Blueberries: plant, care & harvest tips

JASON DORDAY/Stuff.co.nz

Cuisine Chop Chop: Baked vanilla custard with blueberry compote

Blueberries are the best berry for home growers. These thornless plants are easy to grow, their fruit is delicious and nutritious, and a spring planting could reap a small crop of fruit as soon as this summer.

Blueberries hail from North America and Canada, and are divided into types based on the climate conditions they need.

The Northern Highbush types, such as 'Nui' and 'Dixi', need cold winters so are best in temperate regions. These deciduous varieties flower late in spring so usually avoid the frosty season in Southern spots.

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Plant blueberries to harvest next summer.
JHETTA/123RF

Plant blueberries to harvest next summer.

The Southern Highbush varieties, with their early spring flowering, are good in warmer regions where winters are unlikely to be frosty. The early flowering time means the fruit is ripe in early summer. These varieties will hold their leaves well through the winter -- 'Misty' is almost evergreen -- so are great for ornamental plantings.

Rabbiteye types (Vaccinium ashei) are halfway between the two, flowering in mid spring and suitable for both cooler and warmer regions. Plant 'Blue Dawn' for berries in January and February, 'Blue Magic' for berries from February into March, and 'Centurion' to harvest into April.

While blueberries are considered self-fertile, all are best planted with a different variety to ensure maximum pollination and heavier yield. Both plants should be of the same type, for example two Rabbiteye varieties. While the two varieties will flower simultaneously, they often fruit at different times, spreading the harvest.

Most varieties are ready to harvest when the fruit turns deep blue, though some varieties need another week or so of ...
DUSANZIDAR / 123RF STOCK PHOTO

Most varieties are ready to harvest when the fruit turns deep blue, though some varieties need another week or so of ripening after this to fully take on flavour.

In the wild, blueberry plants thrive in peaty forests where the soil has a low pH. Blueberries likes soil with a pH of between 4-4.5, so it's best to make a dedicated blueberry bed. It doesn't need to be very deep, as these plants have a shallow and fibrous root system. A specific area also makes it easier to cover bushes with netting in summer, to protect the fruit from birds.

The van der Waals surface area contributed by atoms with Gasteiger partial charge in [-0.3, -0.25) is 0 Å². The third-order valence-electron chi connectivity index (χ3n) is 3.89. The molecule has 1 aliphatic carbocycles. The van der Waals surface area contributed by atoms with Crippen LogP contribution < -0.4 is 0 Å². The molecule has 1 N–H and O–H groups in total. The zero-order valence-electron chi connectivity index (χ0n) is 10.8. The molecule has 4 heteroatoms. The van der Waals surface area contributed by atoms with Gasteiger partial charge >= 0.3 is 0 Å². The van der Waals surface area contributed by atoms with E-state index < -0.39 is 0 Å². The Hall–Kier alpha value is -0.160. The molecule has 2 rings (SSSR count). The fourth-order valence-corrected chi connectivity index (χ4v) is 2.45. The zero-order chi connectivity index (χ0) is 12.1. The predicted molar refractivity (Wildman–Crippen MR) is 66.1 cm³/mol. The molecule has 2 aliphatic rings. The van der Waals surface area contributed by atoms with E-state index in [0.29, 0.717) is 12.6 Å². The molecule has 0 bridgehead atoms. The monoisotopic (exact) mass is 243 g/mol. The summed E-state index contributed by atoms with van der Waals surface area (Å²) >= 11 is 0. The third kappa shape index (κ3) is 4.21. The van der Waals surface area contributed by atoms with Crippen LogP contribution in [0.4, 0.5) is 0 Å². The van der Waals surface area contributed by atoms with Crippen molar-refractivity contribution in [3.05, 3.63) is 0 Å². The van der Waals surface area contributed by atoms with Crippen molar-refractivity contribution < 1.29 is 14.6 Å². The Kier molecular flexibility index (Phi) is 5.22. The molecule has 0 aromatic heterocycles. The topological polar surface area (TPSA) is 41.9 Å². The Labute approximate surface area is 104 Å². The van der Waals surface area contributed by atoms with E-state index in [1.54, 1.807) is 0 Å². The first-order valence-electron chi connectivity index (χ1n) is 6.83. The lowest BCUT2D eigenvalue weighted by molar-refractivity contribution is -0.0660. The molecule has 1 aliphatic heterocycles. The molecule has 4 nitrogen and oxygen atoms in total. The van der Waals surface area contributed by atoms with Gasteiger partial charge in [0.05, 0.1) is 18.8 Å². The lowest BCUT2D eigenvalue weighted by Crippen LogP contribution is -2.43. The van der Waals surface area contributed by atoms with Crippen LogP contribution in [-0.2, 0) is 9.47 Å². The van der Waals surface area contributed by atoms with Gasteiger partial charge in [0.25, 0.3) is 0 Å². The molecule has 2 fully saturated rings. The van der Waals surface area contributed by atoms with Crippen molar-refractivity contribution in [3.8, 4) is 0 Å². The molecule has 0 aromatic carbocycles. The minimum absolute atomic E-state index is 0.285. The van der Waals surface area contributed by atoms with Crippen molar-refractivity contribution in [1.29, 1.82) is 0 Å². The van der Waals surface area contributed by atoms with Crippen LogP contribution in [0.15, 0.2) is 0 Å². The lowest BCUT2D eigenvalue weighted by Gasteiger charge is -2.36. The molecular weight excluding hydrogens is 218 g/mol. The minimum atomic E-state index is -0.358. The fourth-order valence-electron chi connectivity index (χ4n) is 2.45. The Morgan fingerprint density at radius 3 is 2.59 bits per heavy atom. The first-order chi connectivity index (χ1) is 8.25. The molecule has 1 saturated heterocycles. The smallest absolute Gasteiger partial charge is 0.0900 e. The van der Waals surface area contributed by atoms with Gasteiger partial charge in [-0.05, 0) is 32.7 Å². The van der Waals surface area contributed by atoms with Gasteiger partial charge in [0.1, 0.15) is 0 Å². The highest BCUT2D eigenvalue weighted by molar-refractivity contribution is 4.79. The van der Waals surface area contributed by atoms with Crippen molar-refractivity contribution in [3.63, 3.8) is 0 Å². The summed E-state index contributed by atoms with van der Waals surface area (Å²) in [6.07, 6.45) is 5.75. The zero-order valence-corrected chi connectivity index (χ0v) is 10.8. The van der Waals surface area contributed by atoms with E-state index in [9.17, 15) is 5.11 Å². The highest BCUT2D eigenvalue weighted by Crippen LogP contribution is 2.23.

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PREPARING YOUR BLUEBERRY BED
* Blueberry likes acidic soil conditions. Prepare the bed with a 50:50 mix of peat and soil (or half and half peat and container mix for pots).
* Mulch around the base of the plants with well-rotted sawdust from untreated timber.
* Plant blueberry bushes half a metre apart to grow as an edible hedge, or two metres apart to treat as individual bushes.

CARING FOR YOUR BLUEBERRIES:
* Repeat the mulch each year at the start of summer.
* Keep the area around the base of the bushes weed free, as the shallow roots will have trouble competing with the vigorous roots of invading weeds.
* Take care when using nitrogen fertilisers -- the roots of blueberries are very sensitive to nitrates. Avoid these fertilisers completely when growing blueberries in pots. Use ammonium sources of nitrogen, such as ammonium sulphate, instead. Avoid using animal manure and lime too. (Here's everything you need to know about fertilising your plants.)
* Prune blueberry plants regularly. Just remove any dead of damaged shoots and very low growth that will hang to the ground when laden with berries. Prune in very early autumn during a dry spell of weather. Avoid winter pruning due to the increased risk of fungal infections in wet conditions. Bushes will naturally grow to around 1.2m to 1.5m tall and can be pruned to shorter than this if desired. You might be tempted to prune back vigorous growth that looks like water shoots to maintain a tidier bush, but these are usually very productive with fruit.

Blueberry bushes more than repay their cost within a season.

Blueberry bushes more than repay their cost within a season.

Most varieties are ready to harvest when the fruit turns deep blue, though some varieties need another week or so of ripening after this to fully take on flavour.

Bushes will usually produce a small crop in the first year, which technically should be removed to allow the plant to establish -- although wasting this delicious fruit is difficult even for the most law-abiding gardener! -- with increasing crops each year. Established plants from around five years old should produce 5-10kg of valuable, tasty blueberries each year.

 

 - NZ Gardener

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